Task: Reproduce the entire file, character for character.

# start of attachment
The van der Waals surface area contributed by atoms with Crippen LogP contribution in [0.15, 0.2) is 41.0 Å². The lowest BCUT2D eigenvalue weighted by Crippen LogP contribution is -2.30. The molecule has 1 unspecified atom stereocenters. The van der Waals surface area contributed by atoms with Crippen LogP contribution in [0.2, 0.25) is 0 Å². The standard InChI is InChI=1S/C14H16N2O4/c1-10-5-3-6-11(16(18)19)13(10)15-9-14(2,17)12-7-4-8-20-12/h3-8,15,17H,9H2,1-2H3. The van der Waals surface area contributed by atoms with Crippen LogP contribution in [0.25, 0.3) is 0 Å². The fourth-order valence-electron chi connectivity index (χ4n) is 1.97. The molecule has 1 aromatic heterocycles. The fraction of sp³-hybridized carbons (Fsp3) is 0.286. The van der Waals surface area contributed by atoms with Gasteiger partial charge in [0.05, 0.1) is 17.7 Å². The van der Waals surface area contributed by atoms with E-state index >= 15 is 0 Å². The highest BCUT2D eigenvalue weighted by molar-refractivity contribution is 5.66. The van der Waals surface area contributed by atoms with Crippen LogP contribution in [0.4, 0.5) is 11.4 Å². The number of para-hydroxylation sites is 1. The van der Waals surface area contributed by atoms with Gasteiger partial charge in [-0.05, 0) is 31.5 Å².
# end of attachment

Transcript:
The van der Waals surface area contributed by atoms with Crippen LogP contribution in [0.15, 0.2) is 41.0 Å². The lowest BCUT2D eigenvalue weighted by Crippen LogP contribution is -2.30. The molecule has 1 unspecified atom stereocenters. The van der Waals surface area contributed by atoms with Crippen LogP contribution in [0.2, 0.25) is 0 Å². The standard InChI is InChI=1S/C14H16N2O4/c1-10-5-3-6-11(16(18)19)13(10)15-9-14(2,17)12-7-4-8-20-12/h3-8,15,17H,9H2,1-2H3. The van der Waals surface area contributed by atoms with Crippen LogP contribution in [0.25, 0.3) is 0 Å². The fourth-order valence-electron chi connectivity index (χ4n) is 1.97. The molecule has 1 aromatic heterocycles. The fraction of sp³-hybridized carbons (Fsp3) is 0.286. The van der Waals surface area contributed by atoms with Gasteiger partial charge in [0.05, 0.1) is 17.7 Å². The van der Waals surface area contributed by atoms with E-state index >= 15 is 0 Å². The highest BCUT2D eigenvalue weighted by molar-refractivity contribution is 5.66. The van der Waals surface area contributed by atoms with Crippen LogP contribution in [0.4, 0.5) is 11.4 Å². The number of para-hydroxylation sites is 1. The van der Waals surface area contributed by atoms with Gasteiger partial charge in [-0.05, 0) is 31.5 Å².